Why am I riding the Almanzo? Because I can. And it’s that “can” that I’m grateful for.

  3. Andrew

    In a (extremely funny) essay about being on a cruise ship, the late David Foster Wallace advanced a fantastic theory, which absolutely believe in. Basically, DFW postulated that we all have an inborn level of dissatisfaction (or ingratitude, to keep to the topic), and that no matter how good things are for us, we will always raise our level of expectation so as to re-achieve our previous level of dissatisfaction. So, for example, a couple of months ago I would have been beside myself with joy for it to be 20F instead of 0F, whereas now I’m pissy that it is 32F instead of the 45F they forecast some time ago. Anyway, I basically find early Spring to be an ungrateful time, a time of transition from “sucking it up and being pleased with how tough I can pretend I am” to “whining about why things aren’t better”.

    That’s all pretty abstract. You know what I’m feeling really freakin’ grateful about right now? that I didn’t destroy either my bike or my car when I attempted to drive into the garage with the bike on the roof the other night!!! My god I am grateful for that!!!!

  4. Bryan Lewis

    I love that last comment. I’ve located David Foster Wallace’s essay on the web to read a little later; thanks. I fear my inborn level of dissatisfaction is at about the same low level as Robot’s. My riding group has instituted a no-whining policy, just for me I think. Now when I feel like whining I say, “Good though.”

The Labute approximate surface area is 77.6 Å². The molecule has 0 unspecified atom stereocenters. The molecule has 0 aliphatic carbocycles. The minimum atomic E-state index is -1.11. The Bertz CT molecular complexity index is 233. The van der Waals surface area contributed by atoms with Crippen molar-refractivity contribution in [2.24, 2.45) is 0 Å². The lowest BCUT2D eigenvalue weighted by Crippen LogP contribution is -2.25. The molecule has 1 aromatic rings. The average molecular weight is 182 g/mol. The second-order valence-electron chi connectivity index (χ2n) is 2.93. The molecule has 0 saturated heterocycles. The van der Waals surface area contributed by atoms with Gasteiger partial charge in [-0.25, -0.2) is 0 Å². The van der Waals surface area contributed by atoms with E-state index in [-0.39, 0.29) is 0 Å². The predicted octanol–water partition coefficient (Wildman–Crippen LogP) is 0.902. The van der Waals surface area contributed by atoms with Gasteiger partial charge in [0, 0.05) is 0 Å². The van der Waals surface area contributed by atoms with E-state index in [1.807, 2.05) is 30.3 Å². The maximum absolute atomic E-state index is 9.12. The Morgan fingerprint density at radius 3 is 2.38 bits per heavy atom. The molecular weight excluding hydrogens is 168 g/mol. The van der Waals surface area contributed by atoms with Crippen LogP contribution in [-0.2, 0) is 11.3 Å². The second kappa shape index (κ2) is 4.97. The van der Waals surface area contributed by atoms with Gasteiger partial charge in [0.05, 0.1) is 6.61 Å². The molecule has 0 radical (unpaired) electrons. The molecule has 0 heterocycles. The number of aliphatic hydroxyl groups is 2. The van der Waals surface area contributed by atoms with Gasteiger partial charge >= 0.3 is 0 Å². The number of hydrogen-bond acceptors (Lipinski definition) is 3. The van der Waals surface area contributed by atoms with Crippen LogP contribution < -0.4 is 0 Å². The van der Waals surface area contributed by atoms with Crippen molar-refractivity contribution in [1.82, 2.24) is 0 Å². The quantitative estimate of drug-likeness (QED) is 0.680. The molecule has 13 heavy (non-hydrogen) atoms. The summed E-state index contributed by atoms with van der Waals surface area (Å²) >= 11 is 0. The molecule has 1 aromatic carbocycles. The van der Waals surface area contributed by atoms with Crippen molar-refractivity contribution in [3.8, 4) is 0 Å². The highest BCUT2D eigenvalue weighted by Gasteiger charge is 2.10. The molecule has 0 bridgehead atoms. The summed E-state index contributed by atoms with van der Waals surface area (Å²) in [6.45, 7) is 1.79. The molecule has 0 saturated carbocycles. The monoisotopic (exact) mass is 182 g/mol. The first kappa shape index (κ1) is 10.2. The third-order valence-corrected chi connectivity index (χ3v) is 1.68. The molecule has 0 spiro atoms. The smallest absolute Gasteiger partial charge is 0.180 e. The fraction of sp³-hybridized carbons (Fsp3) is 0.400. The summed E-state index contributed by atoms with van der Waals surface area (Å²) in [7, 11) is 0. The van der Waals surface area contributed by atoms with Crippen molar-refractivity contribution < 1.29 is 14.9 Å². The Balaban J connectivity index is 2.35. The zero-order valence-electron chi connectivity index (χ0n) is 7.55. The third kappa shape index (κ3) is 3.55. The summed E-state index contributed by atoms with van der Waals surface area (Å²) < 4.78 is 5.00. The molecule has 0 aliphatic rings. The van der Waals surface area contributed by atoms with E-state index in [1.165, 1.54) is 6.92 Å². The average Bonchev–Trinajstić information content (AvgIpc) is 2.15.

1. Full Monte

      Please give me a link to the DFW essay! Currently plowing through Infinite Jest (again – it gets better each time). Huge fan of Wallace (may he have finally found peace). Where else but RKP are you going to find commenters referencing one of the greatest post-modernist American writers?

  5. Bryan Lewis

    Sorry, I guess that would be “my inborn level of dissatisfaction is at about the same *high* level…”

  6. Paul

    I’m grateful I’m riding tomorrow –and especially that it’s a road ride (not trail) after two days of well needed rain.

  7. Ransom

    Well-timed, once again. I think this topic is a large temporal target for me, though; you’d have a hard time bringing it up at a time it didn’t apply… I have a work thing that’s complex and stressful, and I let the pall of that hang over the literal embarrassment of riches that makes up the vast bulk of my life:

    * A significant other who’s not only awesome to spend time with, but is totally supportive of the various ridiculous ways I find to burn time and money in the name of fun (and occasionally self improvement)
    * A ridiculous dog, often mistaken for Falcor, the luck dragon from The Neverending Story
    * I have a quiver of nifty bicycles, most better than I am a rider, but thankfully I can appreciate how great they feel even with my feeble engine
    * And a similarly absurd list for each item in the absurd list of other interests I have apart from cycling

  8. SteveB

    in no particular order:
    * My very supportive wife and generally grown up kids that can clean up their own barf.
    * Every single minute I spend on the bike – the worst ride somehow ends up with me feeling better for it, the best ride approaches nirvana.
    * Friends, family, (too much) good food and drink, especially post-ride beers with whoever wants to join us.
    * A job that lets me pay for this silly habit and everything else I really need or want.

  9. Duncan

    I’m grateful that I have a wife who understands my need to ride as much as I understand her need to run. And that my boys don’t mind being treated like relay batons from time to time…

  10. Pat O'Brien

    The list would be too long. I am grateful for realizing I have enough, of everything. Including the pesto sauce I made yesterday for our riding friend and neighbor coming over today.

  11. christopheru

    What am I grateful for? My wife and daughter. Two of the most wonderful people on the planet (to me). The ladies in my life tolerate my obsession – and it is an obsession – with bicycles. Without them to keep me at least semi grounded, I might roll away in the next stiff breeze…

  12. Aaron